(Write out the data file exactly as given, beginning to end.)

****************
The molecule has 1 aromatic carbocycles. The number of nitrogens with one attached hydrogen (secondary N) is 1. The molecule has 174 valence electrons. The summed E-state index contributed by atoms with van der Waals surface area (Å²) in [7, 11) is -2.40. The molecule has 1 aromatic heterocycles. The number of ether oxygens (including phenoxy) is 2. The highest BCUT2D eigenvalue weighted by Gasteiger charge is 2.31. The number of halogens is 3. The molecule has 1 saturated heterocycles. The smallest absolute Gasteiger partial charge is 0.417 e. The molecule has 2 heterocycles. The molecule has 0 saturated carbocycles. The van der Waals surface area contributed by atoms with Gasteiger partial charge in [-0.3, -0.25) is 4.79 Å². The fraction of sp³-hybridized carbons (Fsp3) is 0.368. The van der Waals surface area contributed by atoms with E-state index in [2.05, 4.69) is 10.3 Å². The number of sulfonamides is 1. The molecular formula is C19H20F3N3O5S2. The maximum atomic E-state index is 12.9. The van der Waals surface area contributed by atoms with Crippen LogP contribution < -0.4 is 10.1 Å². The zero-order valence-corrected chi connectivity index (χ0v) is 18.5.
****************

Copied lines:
The molecule has 1 aromatic carbocycles. The number of nitrogens with one attached hydrogen (secondary N) is 1. The molecule has 174 valence electrons. The summed E-state index contributed by atoms with van der Waals surface area (Å²) in [7, 11) is -2.40. The molecule has 1 aromatic heterocycles. The number of ether oxygens (including phenoxy) is 2. The highest BCUT2D eigenvalue weighted by Gasteiger charge is 2.31. The number of halogens is 3. The molecule has 1 saturated heterocycles. The smallest absolute Gasteiger partial charge is 0.417 e. The molecule has 2 heterocycles. The molecule has 0 saturated carbocycles. The van der Waals surface area contributed by atoms with Gasteiger partial charge in [-0.3, -0.25) is 4.79 Å². The fraction of sp³-hybridized carbons (Fsp3) is 0.368. The van der Waals surface area contributed by atoms with E-state index in [2.05, 4.69) is 10.3 Å². The number of sulfonamides is 1. The molecular formula is C19H20F3N3O5S2. The maximum atomic E-state index is 12.9. The van der Waals surface area contributed by atoms with Crippen LogP contribution < -0.4 is 10.1 Å². The zero-order valence-corrected chi connectivity index (χ0v) is 18.5.